Connecticut falls far below the national average when it comes to the growth of millionaire households, a statistic that impacts the state’s tax revenues.
According to a report released this September by the Empire Center for Public Policy, Connecticut is ahead of only Louisiana in the growth rate from 2010 to 2015 of additional households with $1 million or more in pre-tax annual income. Legislators and researchers interviewed disagreed over the cause of this slow growth but unanimously said that it would negatively affect tax revenue.
State Rep. Dave Yaccarino, R–North Haven, cited higher taxes as one reason Connecticut has seen a decreasing population in the last 10 years. The income tax has been raised twice in the last six years, he said, which has led to residents moving to cities with higher paying jobs such as New York City, or states with lower taxes like Florida.
Yaccarino said that the loss of tax revenue hurts the social fabric and contributes to a state deficit, adding that the loss of millionaire households would impact important programs like mental health and education.
“When we lose wealthy people — they donate a lot of money, they pay a lot of taxes, they’re hopefully good neighbors, they’re creating jobs — it’s a ripple effect,” Yaccarino said.
Marc Fitch, a reporter for the Yankee Institute for Public Policy in Hartford, agreed, saying Connecticut’s comparatively high tax rate has contributed to the loss of high-income earners. Connecticut used to be a major state when it came to growing wealth, Fitch said, but over the years it has failed to play up to its strengths like great suburbs and schools. Meanwhile, other states have taken advantage of low tax rates to attract more people.
He explained that the state’s revenue stream is highly dependent on high income earners, which can make it volatile.
“As we lose these high income earners, our tax revenues are going to be hurt, and we’ve already seen that this past year,” Fitch said.
John DeStefano Jr., a former mayor of New Haven and a lecturer at the University, echoed a similarly foreboding sentiment.
“Connecticut’s economy is collapsing,” he said.
He pointed to the state’s budget crises, corporate relocations out of Connecticut, an inability to regain jobs lost during the recession and a population loss over the last three years as evidence.
DeStefano explained that Connecticut’s lack of a well-planned, targeted strategy for economic growth has prevented it from aligning its resources and priorities, resulting in a scattershot and ultimately futile effort in trying to distinguish itself from neighboring states. At the same time, businesses have been relocating for various reasons, such as lower tax rates and richer workforce talent.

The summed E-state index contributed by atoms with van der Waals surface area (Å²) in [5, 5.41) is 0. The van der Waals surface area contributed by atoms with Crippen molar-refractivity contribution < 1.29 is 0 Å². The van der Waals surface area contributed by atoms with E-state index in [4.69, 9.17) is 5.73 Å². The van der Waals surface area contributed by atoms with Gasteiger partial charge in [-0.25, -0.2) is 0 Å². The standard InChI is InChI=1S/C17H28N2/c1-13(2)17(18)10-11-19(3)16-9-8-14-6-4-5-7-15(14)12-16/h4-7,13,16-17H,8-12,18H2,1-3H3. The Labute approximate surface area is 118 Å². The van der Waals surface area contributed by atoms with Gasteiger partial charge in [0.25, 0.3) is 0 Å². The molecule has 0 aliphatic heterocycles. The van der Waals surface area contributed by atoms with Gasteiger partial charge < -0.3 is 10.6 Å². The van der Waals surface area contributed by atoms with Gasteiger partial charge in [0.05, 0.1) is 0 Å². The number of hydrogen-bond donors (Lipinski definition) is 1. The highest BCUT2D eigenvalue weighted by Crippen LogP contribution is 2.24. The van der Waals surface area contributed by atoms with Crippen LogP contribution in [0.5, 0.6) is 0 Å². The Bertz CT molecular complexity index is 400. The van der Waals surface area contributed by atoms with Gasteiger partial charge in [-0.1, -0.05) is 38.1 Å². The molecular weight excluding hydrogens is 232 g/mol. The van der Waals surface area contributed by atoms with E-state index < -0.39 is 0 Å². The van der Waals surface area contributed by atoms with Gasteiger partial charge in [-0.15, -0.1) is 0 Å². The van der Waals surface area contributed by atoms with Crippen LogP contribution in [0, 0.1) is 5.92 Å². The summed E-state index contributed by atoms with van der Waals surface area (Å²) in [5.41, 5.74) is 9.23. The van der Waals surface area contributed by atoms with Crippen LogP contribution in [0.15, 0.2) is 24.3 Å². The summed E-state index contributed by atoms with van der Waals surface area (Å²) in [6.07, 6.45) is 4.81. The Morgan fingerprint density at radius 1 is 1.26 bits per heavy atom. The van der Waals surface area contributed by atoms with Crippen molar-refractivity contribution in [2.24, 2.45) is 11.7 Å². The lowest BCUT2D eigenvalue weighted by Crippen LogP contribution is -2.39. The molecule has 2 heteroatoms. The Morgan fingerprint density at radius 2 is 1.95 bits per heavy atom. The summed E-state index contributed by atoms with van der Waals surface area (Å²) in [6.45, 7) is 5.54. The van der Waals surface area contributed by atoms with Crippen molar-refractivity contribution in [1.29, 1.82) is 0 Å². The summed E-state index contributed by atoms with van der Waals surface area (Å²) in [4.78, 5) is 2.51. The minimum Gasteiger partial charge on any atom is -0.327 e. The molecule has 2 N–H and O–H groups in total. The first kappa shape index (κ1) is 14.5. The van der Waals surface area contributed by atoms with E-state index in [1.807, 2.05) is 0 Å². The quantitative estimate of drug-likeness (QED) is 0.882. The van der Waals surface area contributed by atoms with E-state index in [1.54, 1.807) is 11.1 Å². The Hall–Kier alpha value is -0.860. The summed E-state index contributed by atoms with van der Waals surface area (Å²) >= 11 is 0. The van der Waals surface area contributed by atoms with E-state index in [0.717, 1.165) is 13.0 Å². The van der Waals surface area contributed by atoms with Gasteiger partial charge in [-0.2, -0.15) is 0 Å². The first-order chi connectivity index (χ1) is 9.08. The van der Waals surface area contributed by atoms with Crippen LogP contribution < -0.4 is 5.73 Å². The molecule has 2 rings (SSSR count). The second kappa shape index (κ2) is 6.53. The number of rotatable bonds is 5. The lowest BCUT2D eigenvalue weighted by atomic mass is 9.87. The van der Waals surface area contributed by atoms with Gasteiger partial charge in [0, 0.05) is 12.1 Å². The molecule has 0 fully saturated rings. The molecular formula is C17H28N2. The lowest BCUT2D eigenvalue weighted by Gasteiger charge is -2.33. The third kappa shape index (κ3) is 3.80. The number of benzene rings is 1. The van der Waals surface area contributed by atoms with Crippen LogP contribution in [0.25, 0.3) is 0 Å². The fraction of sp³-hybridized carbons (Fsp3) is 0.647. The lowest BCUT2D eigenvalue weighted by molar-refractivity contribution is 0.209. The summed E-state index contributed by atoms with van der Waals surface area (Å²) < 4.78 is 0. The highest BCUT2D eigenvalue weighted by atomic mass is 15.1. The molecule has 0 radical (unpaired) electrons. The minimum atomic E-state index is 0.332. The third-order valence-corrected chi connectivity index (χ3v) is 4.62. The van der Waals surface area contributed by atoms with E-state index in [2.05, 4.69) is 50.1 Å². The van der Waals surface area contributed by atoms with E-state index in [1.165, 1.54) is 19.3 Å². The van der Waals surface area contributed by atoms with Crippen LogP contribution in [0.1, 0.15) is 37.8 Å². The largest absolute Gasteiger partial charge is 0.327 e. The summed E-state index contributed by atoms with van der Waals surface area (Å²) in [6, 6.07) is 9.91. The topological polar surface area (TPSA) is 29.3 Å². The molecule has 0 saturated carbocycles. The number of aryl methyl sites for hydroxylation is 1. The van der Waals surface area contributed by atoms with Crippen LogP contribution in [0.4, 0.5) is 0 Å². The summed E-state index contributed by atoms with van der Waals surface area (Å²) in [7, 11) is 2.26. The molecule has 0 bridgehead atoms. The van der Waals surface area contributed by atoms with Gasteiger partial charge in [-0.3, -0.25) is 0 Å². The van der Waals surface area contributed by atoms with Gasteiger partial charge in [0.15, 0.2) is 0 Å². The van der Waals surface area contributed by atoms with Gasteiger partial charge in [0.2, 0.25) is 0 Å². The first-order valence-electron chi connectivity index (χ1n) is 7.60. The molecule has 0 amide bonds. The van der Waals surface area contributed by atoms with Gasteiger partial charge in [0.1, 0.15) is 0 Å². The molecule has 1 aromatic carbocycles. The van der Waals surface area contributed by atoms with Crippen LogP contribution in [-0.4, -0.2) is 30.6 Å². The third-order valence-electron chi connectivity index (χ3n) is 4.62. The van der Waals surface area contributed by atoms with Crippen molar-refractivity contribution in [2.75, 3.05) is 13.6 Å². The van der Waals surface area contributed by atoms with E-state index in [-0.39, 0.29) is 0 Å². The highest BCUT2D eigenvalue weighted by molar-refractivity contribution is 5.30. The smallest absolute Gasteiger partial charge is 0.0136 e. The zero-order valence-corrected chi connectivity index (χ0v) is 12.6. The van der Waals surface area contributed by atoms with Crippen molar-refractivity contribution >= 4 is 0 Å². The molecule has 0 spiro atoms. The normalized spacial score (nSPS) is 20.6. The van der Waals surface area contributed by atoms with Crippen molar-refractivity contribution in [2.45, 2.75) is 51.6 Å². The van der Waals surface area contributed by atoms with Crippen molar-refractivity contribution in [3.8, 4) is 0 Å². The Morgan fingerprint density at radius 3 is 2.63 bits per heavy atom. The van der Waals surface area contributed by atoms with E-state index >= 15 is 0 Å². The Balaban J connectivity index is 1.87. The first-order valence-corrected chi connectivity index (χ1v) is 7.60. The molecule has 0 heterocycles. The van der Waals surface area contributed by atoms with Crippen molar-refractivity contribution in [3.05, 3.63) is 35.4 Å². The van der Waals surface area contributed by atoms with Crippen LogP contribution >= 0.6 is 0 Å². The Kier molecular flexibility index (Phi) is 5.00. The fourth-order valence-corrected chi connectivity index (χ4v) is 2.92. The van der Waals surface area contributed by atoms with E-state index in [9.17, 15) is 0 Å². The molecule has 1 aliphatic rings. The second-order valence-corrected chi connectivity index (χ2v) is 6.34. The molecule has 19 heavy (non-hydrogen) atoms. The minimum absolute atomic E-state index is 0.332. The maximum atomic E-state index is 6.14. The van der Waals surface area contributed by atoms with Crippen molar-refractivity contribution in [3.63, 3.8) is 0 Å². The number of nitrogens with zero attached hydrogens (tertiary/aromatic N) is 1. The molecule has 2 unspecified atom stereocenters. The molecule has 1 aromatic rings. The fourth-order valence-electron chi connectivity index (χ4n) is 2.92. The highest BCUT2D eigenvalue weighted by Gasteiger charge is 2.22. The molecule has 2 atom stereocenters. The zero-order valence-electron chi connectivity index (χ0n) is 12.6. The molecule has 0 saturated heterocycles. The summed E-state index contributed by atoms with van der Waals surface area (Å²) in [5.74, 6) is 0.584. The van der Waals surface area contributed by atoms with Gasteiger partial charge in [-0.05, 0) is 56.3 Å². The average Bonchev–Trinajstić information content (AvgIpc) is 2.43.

According to DeStefano, Connecticut’s shrinking revenue base is compounded by legacy costs such as state public employee pension and healthcare retiree costs that will rise exponentially, like a “hockey stick.” To solve these issues, Connecticut must increase productivity, educate the workforce, reset its legacy costs, review its tax structure and most importantly, invest unrelentingly in job creation, he said.
DeStefano added that Connecticut could improve by capitalizing on its geographical proximity to New York and honing its competitive edge in financial and insurance services, life and bio sciences and defense industry manufacturing, all of which import wealth into the state.
But Alissa DeJonge, vice president of research at the Connecticut Economic Resource Center, offered a more optimistic evaluation of Connecticut’s economy.
“I think that there is some concern for the future, and we’ve heard some anecdotal evidence that some millionaires are considering moving elsewhere because of Connecticut’s tax structure, but it’s not panning out in the data just yet,” DeJonge said.
DeJonge noted that since Connecticut already has a higher share of the higher earning households relative to other states — about 3 percent of the nation’s millionaire households are in Connecticut — the state does not have as much room for growth. She added that the loss of millionaire households would definitely have a negative impact on state revenues, as counties with wealthy households like Greenwich contribute a very large share of the state tax revenue.
Connecticut was home to nearly 11,500 millionaire households in 2015, according to the IRS.
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